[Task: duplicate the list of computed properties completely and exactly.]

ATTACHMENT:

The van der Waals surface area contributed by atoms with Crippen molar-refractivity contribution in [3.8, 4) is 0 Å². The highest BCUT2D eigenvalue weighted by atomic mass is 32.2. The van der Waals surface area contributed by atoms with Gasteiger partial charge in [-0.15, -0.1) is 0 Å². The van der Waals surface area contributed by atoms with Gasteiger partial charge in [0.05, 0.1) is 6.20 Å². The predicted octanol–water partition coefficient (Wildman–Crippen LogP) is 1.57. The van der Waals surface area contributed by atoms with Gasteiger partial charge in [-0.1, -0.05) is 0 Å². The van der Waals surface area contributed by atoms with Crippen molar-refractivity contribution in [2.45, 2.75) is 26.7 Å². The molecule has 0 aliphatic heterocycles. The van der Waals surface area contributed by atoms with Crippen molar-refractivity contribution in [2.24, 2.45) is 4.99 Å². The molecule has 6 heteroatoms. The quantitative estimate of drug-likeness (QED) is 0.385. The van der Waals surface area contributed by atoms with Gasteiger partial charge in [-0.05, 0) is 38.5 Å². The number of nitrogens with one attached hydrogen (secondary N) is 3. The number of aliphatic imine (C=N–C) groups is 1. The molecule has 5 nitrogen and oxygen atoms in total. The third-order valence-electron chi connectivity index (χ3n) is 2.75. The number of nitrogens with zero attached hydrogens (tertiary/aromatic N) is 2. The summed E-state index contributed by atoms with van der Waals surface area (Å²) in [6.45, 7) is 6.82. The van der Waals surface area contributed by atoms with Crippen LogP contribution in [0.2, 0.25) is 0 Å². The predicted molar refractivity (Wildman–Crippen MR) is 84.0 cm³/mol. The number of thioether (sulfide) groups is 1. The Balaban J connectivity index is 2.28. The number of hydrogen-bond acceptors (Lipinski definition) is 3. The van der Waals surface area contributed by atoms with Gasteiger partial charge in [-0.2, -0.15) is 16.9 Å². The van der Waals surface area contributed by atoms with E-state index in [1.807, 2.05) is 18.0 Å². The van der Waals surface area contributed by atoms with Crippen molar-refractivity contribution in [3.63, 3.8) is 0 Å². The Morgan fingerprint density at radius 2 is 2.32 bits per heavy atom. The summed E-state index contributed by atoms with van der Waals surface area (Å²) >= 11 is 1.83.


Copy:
The van der Waals surface area contributed by atoms with Crippen molar-refractivity contribution in [3.8, 4) is 0 Å². The highest BCUT2D eigenvalue weighted by atomic mass is 32.2. The van der Waals surface area contributed by atoms with Gasteiger partial charge in [-0.15, -0.1) is 0 Å². The van der Waals surface area contributed by atoms with Gasteiger partial charge in [0.05, 0.1) is 6.20 Å². The predicted octanol–water partition coefficient (Wildman–Crippen LogP) is 1.57. The van der Waals surface area contributed by atoms with Gasteiger partial charge in [-0.1, -0.05) is 0 Å². The van der Waals surface area contributed by atoms with Crippen molar-refractivity contribution in [2.45, 2.75) is 26.7 Å². The molecule has 0 aliphatic heterocycles. The van der Waals surface area contributed by atoms with Crippen molar-refractivity contribution in [2.24, 2.45) is 4.99 Å². The molecule has 6 heteroatoms. The quantitative estimate of drug-likeness (QED) is 0.385. The van der Waals surface area contributed by atoms with Gasteiger partial charge in [-0.05, 0) is 38.5 Å². The number of nitrogens with one attached hydrogen (secondary N) is 3. The number of aliphatic imine (C=N–C) groups is 1. The molecule has 5 nitrogen and oxygen atoms in total. The third-order valence-electron chi connectivity index (χ3n) is 2.75. The number of nitrogens with zero attached hydrogens (tertiary/aromatic N) is 2. The summed E-state index contributed by atoms with van der Waals surface area (Å²) in [6.45, 7) is 6.82. The van der Waals surface area contributed by atoms with Crippen LogP contribution in [0.2, 0.25) is 0 Å². The predicted molar refractivity (Wildman–Crippen MR) is 84.0 cm³/mol. The number of thioether (sulfide) groups is 1. The Balaban J connectivity index is 2.28. The number of hydrogen-bond acceptors (Lipinski definition) is 3. The van der Waals surface area contributed by atoms with Gasteiger partial charge in [-0.2, -0.15) is 16.9 Å². The van der Waals surface area contributed by atoms with E-state index in [1.807, 2.05) is 18.0 Å². The van der Waals surface area contributed by atoms with Crippen molar-refractivity contribution in [3.63, 3.8) is 0 Å². The Morgan fingerprint density at radius 2 is 2.32 bits per heavy atom. The summed E-state index contributed by atoms with van der Waals surface area (Å²) >= 11 is 1.83.